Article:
When you are booking a ski holiday there are a few options. You can book through a tour operator (TO) and have all the options booked in one, you can book all the elements individually – more DIY style – or you can do a bit of both and travel independently while using a TO for accommodation. All have their advantages and last weekend on our outbound travel weekend this was massively under the spotlight.

Had we opted to travel with a TO to France, which was an original option for our New Year ski holiday, we could have been caught in one of the biggest travel jams and chaos in the Alps ever! Heavy snow delayed inbound and outbound flights at Geneva, Chambery and Lyon airports and created hellish transfers in both directions to many of the big name French ski resorts. Some skiing friends just made it to their resort before the chaos by taking the Eurostar train, a great option as they arrived early to the Tarentaise region before the masses.

Our route, flying to Treviso and on to the Dolomites where a local TO had helped to find an apartment for us in Arabba, was not without its issues. Snow in the UK meant our evening flight was delayed. Snow on the roads up to the resort, meant we had to don the snow chains – luckily similar to ones we had used before but this, on top of the flight delay, meant we arrived 2hrs after we were due – at 2am. Thank goodness the Hotel Evaldo owner, who also owned our apartment stayed up for us (NB make sure you have a plan for apartment key collection in case of late arrival).

Choosing to travel independently meant we had to deal with this on our own – renting a car, paying extra for snow chain rental, fitting the chains, route finding in the dark on snow covered roads, notifying the hotel of our delays etc. We prefer to travel this way, but you have to be prepared for the conditions and we had plenty of snacks, gloves, shovel, warm clothes etc. at the ready.

Skiing in the Dolomites for the first time made the journey worthwhile. There are stunning panoramas in every direction. The Dolomiti Superski region is vast – 1200km+ of slopes – we barely touched the surface of it in a week, but two skiing highlights stood out.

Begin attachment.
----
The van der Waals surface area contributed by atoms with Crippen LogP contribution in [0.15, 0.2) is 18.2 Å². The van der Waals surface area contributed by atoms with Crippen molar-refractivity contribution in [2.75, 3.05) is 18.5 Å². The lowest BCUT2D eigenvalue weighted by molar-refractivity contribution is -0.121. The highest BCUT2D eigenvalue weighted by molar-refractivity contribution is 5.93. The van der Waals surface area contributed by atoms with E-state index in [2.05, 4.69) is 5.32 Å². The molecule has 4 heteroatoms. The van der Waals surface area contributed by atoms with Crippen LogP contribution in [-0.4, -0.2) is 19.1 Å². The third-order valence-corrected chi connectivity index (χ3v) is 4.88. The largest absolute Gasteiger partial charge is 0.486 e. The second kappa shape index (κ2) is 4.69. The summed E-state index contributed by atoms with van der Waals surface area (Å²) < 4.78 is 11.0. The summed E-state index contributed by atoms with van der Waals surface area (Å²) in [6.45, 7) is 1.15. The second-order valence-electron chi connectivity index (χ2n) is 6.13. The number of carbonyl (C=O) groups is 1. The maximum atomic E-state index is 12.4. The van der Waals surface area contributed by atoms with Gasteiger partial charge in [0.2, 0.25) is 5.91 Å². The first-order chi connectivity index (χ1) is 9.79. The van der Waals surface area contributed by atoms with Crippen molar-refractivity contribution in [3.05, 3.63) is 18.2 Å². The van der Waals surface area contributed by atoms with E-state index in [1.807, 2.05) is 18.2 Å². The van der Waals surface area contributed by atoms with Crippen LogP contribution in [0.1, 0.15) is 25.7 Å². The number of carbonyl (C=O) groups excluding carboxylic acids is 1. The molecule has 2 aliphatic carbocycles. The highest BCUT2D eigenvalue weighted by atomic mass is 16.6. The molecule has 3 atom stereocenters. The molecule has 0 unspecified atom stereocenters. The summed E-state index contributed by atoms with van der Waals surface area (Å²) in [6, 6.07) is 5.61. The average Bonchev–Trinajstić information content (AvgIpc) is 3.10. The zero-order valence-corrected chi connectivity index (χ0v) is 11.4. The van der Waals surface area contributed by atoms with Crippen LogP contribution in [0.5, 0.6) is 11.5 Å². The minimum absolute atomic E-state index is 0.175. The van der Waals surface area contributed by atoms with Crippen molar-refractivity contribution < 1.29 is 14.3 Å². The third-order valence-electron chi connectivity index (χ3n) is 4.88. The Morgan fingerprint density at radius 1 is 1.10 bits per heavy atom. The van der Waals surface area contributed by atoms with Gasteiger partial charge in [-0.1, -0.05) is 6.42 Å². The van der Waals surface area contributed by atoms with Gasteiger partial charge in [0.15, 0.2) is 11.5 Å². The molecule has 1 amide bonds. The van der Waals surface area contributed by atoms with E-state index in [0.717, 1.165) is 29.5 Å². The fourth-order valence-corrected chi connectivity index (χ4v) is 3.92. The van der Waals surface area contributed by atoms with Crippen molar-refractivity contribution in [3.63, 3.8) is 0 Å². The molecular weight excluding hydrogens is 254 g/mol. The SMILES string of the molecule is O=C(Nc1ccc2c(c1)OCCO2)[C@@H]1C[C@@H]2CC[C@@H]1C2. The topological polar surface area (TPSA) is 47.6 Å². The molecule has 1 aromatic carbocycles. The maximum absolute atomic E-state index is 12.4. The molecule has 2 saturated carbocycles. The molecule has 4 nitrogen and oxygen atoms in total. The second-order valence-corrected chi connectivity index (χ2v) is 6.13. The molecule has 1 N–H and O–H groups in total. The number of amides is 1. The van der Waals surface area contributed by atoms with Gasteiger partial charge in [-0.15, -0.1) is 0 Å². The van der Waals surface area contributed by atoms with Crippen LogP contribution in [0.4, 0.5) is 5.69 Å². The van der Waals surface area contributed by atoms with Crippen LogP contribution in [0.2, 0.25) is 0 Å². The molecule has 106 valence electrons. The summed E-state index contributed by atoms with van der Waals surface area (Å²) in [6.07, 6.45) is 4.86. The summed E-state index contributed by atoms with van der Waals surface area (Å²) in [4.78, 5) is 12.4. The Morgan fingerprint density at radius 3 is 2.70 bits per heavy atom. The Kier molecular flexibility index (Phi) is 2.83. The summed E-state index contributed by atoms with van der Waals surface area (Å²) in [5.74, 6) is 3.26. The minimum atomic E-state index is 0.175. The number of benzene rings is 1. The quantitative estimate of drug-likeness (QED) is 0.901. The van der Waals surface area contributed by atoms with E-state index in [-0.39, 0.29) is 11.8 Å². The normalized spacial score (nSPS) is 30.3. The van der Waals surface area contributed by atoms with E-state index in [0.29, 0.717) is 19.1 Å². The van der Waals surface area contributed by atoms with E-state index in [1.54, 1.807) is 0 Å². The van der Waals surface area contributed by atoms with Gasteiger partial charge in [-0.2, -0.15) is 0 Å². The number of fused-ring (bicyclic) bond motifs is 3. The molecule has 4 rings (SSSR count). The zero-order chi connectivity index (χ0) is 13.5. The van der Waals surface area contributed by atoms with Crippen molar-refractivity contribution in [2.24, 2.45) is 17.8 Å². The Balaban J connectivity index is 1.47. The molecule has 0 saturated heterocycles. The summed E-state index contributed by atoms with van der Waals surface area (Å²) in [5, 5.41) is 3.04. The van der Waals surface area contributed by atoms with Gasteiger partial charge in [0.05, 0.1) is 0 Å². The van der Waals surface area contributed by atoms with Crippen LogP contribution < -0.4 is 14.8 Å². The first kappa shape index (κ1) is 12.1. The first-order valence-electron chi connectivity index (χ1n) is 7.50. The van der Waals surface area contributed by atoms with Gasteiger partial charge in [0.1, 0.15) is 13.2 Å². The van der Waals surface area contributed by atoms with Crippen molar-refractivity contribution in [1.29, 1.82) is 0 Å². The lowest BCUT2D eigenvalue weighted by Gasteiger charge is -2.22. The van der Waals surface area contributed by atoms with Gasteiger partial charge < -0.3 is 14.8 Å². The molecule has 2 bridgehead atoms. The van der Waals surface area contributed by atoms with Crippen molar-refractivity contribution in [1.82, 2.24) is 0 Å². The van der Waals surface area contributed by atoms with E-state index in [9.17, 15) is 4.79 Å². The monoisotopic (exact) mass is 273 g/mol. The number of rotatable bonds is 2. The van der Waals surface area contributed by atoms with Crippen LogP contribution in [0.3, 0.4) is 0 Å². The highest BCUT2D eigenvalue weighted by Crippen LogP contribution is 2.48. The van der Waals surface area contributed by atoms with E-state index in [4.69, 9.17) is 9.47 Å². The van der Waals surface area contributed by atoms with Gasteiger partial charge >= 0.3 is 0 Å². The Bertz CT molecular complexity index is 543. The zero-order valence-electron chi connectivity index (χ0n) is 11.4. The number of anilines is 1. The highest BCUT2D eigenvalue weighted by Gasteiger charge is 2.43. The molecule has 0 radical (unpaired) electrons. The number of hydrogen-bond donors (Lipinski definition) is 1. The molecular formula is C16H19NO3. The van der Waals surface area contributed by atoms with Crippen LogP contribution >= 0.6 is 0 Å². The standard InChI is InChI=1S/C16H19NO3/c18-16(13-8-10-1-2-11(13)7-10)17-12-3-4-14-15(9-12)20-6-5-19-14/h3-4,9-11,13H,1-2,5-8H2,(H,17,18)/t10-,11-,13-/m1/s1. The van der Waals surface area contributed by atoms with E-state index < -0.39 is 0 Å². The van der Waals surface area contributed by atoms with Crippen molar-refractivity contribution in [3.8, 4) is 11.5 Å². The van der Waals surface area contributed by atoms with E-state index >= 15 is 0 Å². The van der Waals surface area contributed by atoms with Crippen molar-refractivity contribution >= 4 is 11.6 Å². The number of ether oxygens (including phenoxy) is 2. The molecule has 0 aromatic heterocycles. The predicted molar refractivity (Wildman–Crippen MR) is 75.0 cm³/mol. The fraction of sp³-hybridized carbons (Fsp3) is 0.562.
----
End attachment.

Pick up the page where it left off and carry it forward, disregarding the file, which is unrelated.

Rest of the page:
Everyone able to ski parallel turns was welcome to join in the New Year’s Eve torch lit parade in Arabba. I took my eldest two children up the mountain for this. In true laid back Italian style the 5pm start time was kicked back as the instructors enjoyed an ‘apero’ at the Burz mountain top restaurant. When the sun had set and the torches were lit – one for every skier, off we went – a very special evening to be part of, twinkling lights against the white snow on a super cold evening. Arabba greeted the long shining snake of burning torches with party music and fireworks. An evening we won’t forget!

Later in the week with our youngest happy to do his first full day in ski school with ‘Werner’ we (the two older kids and I) decided to take the more ‘sportive’ clockwise orange route around the ‘Sella Ronda’. This is a circular route starting with the fastest cable car I have ever been on from Arabba up to Portovescovo, around the Massif Sella, a huge rocky outcrop taking in the ski valleys of Arabba/Marmolada, Val di Fassa, Val Gardena and Alta Badia. With one small detour down a black run to Selva (still not sure if it is part of the route!) we made it around in 3.5 hours in time to see our youngest take 2nd place in his ski school race.

Italians are renowned for their love of children and at the end of week ski school races every child was given a ‘gold’ trophy – not just a medal on a ribbon – and the Fox, the mascot of the local Reba Ski School, on the microphone was full of ‘bravissima’ and ‘brava’ for the quickest and slowest of the racers!

And finally a table full of cheese, ham, panettone and Prosecco for all was the perfect celebration of the end of our first family ski holiday in the Italian Dolomites. There followed a painless return journey home, whilst hearing of more delays for returning new year French skiers via Chambery airport (which had ran out of aviation fuel – seriously!).

For more information on the ski area of the Italian Dolomites visit www.dolomitemountains.com

Find out more about Val Gardena.